• Creigh says:

        “Corporations have different rights and different obligations” Corporations also have a massive power disparity over individuals. Ths makes them useful but also dangerous.

        I argued below that corporations should be regarded by courts as property rather than as persons, and could therefore be regulated in ways that would be inappropriate – as well as unconstitutional – if applied to real people. Contra the Supreme Court in cases like Citizens United, I can’t think of any valid reason that a corporation’s power to amplify certain voices shouldn’t be subject to regulation under the law.

    • I think Carter’s stretching. His suggestion that corporate threats to move out of homophobic states are a free speech issue is something of a conflation. I appreciate that he’s someone who lives and breathes free speech issues the same way the Pope lives and breathes Christianity, and therefore he will see everything through that lens, but it’s not persuasive.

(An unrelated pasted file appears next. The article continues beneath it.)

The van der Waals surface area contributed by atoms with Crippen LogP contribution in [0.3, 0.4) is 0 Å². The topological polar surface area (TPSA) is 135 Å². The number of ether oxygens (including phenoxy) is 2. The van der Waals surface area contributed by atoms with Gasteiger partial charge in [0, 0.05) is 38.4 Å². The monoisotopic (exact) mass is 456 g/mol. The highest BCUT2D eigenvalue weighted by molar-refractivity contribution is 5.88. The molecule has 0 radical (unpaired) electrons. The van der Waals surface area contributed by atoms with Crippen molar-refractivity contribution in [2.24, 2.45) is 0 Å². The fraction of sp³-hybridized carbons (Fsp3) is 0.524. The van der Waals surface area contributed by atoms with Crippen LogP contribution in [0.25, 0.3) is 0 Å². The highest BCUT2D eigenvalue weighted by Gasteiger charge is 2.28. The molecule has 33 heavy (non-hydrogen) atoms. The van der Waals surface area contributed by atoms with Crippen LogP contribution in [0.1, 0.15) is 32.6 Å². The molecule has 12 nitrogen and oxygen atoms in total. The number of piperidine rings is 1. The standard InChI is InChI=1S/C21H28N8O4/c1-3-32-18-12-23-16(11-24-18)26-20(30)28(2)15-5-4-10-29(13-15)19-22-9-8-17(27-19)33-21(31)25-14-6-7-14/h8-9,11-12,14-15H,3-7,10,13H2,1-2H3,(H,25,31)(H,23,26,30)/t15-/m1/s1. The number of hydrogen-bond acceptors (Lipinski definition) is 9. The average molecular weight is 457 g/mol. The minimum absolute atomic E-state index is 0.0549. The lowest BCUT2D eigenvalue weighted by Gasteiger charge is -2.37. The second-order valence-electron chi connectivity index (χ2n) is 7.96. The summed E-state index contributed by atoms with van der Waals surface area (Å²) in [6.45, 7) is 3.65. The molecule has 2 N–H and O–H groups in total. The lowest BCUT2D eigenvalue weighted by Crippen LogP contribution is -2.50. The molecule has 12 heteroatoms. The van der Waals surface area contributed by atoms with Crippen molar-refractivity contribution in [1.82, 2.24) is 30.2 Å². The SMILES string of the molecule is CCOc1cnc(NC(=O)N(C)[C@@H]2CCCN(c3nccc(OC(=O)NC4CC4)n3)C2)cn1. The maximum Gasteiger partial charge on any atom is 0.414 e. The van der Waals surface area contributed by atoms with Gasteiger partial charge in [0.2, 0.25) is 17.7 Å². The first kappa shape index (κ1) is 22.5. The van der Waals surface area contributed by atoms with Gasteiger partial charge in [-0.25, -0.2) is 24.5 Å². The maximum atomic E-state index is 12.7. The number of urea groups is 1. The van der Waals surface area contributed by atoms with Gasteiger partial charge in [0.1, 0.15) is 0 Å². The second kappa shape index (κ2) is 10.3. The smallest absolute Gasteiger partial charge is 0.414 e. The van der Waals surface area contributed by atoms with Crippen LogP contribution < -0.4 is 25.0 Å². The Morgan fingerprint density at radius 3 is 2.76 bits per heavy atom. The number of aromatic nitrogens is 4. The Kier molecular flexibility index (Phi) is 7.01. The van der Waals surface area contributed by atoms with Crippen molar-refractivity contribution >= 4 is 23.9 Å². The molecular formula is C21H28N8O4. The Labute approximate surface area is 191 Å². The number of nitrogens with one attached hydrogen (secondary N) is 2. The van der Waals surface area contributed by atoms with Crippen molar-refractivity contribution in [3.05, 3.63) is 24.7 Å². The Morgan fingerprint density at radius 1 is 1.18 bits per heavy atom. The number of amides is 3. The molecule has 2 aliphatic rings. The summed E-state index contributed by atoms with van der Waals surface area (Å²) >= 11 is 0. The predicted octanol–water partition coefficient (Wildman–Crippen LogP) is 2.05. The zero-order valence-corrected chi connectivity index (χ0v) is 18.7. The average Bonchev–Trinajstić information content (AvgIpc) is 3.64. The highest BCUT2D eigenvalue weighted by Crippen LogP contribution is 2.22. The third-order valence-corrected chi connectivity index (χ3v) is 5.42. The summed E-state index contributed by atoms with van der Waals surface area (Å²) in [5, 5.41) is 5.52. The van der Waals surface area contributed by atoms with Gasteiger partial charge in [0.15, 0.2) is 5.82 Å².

There is a big difference between corporations choosing the place in which they wish to do business, and corporations making non-business-related public statements to support the political views of their management or shareholders. Even someone fanatically opposed to free speech would not object to the first, but many reasonable people may object to the second.

      • Griffin says:

        “…corporations making non-business-related public statements to support the political views of their management or shareholders”

        Why not? At that point would it make much of a difference if the corporation openly took a political position or all the managers and shareholders individually took a position on their own? If they own a majority of the company I think they’re allowed to say where their company stands on issues.

      • 1mime says:

        Majority stockholders should be able to state their positions – yes, individually, they always have that right. But when they seek preferential tax status and/or anonymity of donation, given the extremely generous cap on said donations, that is quite another thing.